Contemplating his narrow escape, Ogorzow considered how he could lower his risk of getting caught. He focused on improving his tactics.

After this close call, Ogorzow realized that he needed to silence his victims quickly. So, he would immediately choke them with his hands, threaten them with a knife, or hit them over the head with a blunt instrument. Unsure what would work best, he knew he had to solve this problem if he was to avoid getting beaten up again—or, worse yet, caught by the police.

He set his sights on a new hunting ground in the heart of Berlin, with an almost limitless supply of victims. Soon, he would expand his repertoire and become one of Berlin's—and perhaps Germany's—most notorious serial killers.  

Reviews & Praise

“Onboard an electrified speeding train in Nazi Berlin, Scott Andrew Selby reveals an equally electrifying story of the railroad employee who could not stop murdering.”

Robert Graysmith

New York Times Bestselling Author of Zodiac

"An expertly told detective story, in which the author presents a fascinating case without digesting the facts for his readers...As a chronicle of unknown German history, few recent books are as compelling."

“Scott Selby’s true story is both intriguing and exciting—and made even more compelling because as the investigators search for a killer they are urged on bygovernment officials committed to an official policy of mass murder."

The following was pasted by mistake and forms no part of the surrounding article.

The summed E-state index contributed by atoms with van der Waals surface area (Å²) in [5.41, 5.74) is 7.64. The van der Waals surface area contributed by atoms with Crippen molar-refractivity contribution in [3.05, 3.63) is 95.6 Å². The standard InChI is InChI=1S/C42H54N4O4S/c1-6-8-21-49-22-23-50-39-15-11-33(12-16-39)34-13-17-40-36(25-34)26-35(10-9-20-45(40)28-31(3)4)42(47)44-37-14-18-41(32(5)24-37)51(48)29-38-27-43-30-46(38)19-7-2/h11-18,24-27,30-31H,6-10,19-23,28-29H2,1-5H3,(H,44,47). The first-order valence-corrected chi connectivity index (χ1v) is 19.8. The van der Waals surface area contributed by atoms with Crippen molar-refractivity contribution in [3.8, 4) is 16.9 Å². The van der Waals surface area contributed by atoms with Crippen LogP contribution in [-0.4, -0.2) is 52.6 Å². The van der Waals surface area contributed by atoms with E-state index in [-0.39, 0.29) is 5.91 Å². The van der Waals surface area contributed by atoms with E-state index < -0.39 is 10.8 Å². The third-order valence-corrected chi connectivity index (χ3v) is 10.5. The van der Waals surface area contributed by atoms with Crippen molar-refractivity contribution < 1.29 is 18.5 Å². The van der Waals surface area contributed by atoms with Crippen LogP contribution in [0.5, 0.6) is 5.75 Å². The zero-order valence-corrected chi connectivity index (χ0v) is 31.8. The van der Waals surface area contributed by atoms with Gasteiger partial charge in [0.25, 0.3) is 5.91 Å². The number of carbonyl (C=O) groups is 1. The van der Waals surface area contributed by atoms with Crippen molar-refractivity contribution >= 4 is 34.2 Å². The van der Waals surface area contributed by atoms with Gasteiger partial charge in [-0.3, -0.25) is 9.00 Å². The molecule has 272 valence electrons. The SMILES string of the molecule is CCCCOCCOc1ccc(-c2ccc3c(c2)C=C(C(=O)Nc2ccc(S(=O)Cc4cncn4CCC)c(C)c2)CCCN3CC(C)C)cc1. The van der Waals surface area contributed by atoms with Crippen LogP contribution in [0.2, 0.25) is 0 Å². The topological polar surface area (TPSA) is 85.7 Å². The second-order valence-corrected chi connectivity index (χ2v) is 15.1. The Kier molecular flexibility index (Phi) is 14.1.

Howard Blum

New York Times Bestselling Author of American Lightning


"A compelling read."


“In the darkest days of tyranny, in a blacked-out Berlin in the grip of panic but with a politically neutered police force, the hunt for a serial killer becomes a game of cat-and-mouse that reaches far up the chain of the Nazi state…Scott Selby meticulously recreates one of the most horrific but fascinating murder investigations of twentieth-century Germany.”

Paul French

New York Times Bestselling Author of Midnight in Peking

“A fascinating story.”

“A chilling, fast-paced narrative full of shocking twists…A unique and riveting historical account of a lone predator hunting in the shadows of World War II Berlin.”

Julian Rubinstein

Author of Ballad of the Whiskey Robber

“Darkly fascinating…It’s a story of determined detective work by a police officer with a surprisingly clear sense of justice given his surroundings. And it's a story of the ways that killers rise and fall on multiple levels, one that still resonates decades later."

Deborah Blum
New York Times Bestselling Author of The Poisoner's Handbook